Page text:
Developers run roughshod over city

By Stig Harvor –

Is the preservation of a single historic building worth the destruction of the wider and also historic district around it? This is a question raised by the proposal of a high-rise condo development known as Five Corners along the west side of Church St. all the way from The Esplanade to Front St.

The developer, Concert Properties, unveiled a modified plan of their project at a packed public meeting in St. Lawrence Hall on July 6. A higher 22-storey tower closer to The Esplanade replaced their original proposal of a 17-storey slab type building. The intent was to make their building less dominant along Front with its fine Victorian structures and the famous Flatiron Building.

A basic reason for the unwanted high-rise nature of all Concert proposals so far is the intention to preserve 70 The Esplanade, an historic 4-storey warehouse on their site at the corner of Church. Leaving it in place means crowding any new building onto a reduced site area. A serious urban-design conflict arises when the new building becomes so tall that it will overwhelm both its site and its historic neighbourhood adjoining the St. Lawrence Market.

Under intense public questioning about their high-rise plans, Concert Properties revealed that if 70 The Esplanade were removed, their new project could be built across the whole site as a mid-rise building similar to the very attractive 9-storey Market Square condo along Front and Church.

This revelation opens up a new approach to the development of their sensitive, narrow site. A modified version of Market Square could conform closely, although not fully, both to the present zoning rules and the newly accepted design guidelines for the area. It might even provide a gain to the developer by an increase in the density now sought.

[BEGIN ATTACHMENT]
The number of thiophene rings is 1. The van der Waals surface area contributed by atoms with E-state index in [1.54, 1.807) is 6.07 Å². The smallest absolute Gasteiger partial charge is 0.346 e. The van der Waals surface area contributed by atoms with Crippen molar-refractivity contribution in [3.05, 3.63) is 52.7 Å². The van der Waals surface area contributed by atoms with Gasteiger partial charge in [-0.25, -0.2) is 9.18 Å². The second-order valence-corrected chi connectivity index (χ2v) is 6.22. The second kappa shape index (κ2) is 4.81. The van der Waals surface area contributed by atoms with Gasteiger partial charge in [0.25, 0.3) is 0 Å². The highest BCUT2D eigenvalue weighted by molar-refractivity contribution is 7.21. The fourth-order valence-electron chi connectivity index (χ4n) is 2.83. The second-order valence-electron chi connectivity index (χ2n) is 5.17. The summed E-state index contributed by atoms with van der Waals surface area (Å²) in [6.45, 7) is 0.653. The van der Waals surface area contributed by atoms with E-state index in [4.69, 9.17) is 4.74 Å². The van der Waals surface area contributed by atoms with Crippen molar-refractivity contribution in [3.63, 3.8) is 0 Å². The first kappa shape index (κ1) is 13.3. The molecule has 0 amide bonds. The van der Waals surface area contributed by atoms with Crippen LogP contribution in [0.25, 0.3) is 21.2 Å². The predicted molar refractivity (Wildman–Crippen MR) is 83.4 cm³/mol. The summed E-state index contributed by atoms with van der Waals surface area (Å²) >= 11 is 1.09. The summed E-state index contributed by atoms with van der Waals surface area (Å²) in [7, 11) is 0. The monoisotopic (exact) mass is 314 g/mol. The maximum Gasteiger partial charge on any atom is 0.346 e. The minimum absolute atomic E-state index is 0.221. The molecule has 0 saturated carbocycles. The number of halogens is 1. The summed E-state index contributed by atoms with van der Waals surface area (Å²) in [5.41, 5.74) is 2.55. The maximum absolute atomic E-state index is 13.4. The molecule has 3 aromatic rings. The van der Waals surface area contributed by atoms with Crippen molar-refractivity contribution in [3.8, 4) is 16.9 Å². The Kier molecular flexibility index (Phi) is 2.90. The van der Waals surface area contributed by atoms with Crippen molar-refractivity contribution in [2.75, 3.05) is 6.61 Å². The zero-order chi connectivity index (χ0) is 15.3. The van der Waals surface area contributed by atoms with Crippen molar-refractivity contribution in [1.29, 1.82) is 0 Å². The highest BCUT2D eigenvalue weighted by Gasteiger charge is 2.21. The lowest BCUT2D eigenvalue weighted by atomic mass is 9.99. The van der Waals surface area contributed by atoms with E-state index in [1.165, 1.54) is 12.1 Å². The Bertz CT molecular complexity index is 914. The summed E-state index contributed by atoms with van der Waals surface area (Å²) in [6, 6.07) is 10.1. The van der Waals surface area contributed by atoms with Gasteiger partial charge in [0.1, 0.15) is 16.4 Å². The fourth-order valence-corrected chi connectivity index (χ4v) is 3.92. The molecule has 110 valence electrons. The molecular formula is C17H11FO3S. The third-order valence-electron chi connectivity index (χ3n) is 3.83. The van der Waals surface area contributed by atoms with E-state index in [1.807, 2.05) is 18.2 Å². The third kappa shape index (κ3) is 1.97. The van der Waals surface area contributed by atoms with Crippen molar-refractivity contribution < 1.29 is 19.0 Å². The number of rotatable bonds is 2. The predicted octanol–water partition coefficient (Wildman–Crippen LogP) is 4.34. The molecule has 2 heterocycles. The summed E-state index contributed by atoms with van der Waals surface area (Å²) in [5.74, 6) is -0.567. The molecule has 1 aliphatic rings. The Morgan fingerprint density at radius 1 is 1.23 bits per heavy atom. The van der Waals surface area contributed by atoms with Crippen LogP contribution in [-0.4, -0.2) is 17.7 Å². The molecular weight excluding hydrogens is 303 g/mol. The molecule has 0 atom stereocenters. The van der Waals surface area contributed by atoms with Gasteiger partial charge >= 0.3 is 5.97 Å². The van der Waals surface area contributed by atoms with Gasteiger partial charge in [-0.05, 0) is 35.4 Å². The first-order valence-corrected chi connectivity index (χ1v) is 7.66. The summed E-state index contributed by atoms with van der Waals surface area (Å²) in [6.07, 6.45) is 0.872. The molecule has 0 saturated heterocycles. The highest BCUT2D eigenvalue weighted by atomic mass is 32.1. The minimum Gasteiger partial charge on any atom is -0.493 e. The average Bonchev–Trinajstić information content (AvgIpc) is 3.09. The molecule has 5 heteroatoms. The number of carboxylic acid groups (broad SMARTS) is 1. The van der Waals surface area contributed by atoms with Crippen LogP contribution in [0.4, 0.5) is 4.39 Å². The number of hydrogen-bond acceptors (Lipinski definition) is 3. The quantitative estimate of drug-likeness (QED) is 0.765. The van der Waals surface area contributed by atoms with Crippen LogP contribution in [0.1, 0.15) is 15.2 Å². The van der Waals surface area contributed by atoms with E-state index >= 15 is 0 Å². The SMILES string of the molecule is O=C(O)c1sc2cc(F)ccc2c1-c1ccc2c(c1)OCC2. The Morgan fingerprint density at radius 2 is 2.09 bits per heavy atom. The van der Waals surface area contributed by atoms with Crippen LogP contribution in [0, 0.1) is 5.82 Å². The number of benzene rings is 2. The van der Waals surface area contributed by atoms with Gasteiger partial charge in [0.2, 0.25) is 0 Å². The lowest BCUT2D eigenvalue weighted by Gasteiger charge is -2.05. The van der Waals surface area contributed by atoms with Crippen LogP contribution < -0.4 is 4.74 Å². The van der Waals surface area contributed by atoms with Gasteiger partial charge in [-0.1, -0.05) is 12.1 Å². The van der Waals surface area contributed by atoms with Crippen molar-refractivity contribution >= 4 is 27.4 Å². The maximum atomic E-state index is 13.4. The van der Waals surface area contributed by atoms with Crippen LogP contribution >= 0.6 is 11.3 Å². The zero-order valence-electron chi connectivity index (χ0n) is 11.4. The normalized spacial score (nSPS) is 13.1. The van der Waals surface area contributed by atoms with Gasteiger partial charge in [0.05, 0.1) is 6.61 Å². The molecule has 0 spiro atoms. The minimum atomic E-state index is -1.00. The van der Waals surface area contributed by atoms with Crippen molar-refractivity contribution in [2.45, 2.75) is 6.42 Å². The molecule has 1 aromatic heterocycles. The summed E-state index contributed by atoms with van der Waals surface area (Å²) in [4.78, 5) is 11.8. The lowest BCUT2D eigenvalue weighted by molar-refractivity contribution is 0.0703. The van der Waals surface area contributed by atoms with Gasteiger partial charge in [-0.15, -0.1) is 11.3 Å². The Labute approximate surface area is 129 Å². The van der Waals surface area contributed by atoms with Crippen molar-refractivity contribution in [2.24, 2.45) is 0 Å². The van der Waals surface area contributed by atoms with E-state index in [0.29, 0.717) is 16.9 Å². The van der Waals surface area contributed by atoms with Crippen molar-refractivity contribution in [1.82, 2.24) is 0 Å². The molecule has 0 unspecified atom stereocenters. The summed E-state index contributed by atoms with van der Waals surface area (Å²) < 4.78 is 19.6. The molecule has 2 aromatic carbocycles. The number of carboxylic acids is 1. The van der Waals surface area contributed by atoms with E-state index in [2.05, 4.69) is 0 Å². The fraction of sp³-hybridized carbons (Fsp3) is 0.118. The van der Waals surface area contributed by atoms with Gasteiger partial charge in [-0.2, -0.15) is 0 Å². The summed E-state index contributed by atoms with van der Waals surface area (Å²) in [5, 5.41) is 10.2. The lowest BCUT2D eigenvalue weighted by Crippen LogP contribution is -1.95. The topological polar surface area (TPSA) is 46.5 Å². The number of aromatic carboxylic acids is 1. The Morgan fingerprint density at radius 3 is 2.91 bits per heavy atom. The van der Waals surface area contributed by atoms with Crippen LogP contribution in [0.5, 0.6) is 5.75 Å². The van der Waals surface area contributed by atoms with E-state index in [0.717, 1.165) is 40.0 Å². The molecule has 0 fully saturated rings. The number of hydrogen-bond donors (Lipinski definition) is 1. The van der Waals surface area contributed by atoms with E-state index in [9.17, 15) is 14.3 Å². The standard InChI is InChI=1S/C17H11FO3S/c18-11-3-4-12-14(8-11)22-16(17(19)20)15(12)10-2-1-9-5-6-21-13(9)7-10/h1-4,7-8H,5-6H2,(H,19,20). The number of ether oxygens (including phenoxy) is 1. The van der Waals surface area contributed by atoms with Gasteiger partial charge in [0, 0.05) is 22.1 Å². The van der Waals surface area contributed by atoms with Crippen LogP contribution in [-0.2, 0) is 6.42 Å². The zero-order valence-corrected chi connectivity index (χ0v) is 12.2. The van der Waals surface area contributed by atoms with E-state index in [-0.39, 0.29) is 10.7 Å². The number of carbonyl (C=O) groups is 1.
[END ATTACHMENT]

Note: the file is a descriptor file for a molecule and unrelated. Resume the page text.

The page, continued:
The price to be paid for this intriguing solution is the loss of 70 The Esplanade. That will upset those heritage supporters whose concern is for individual buildings rather than overall urban design.

Complicating matters is the recent listing of this building by the city for its heritage value at the request of its owner. Such listing, however, does not preclude approved alterations. The façades of 70 The Esplanade could conceivably be retained as part of a new building.

There are heritage purists who object to such “façadism.” But such compromises have been successfully incorporated in other new projects in the St. Lawrence area. Better the real physical existence of an interesting and genuine old building façade than its total loss in the streetscape forever.

An added complication for 70 The Esplanade is that it today fulfills a useful function as space for offices and popular pubs on its broad sidewalk. Its temporary replacement is a real financial hardship to its owners and tenants.

The old, 2-unit Georgian row house on the corner of Sherbourne St. and Adelaide illustrates the questionable retention of a historic building from the point of view of urban design. The 3-storey row house is part of the newly opened high-rise Kings Court condo project along Sherbourne between King and Adelaide.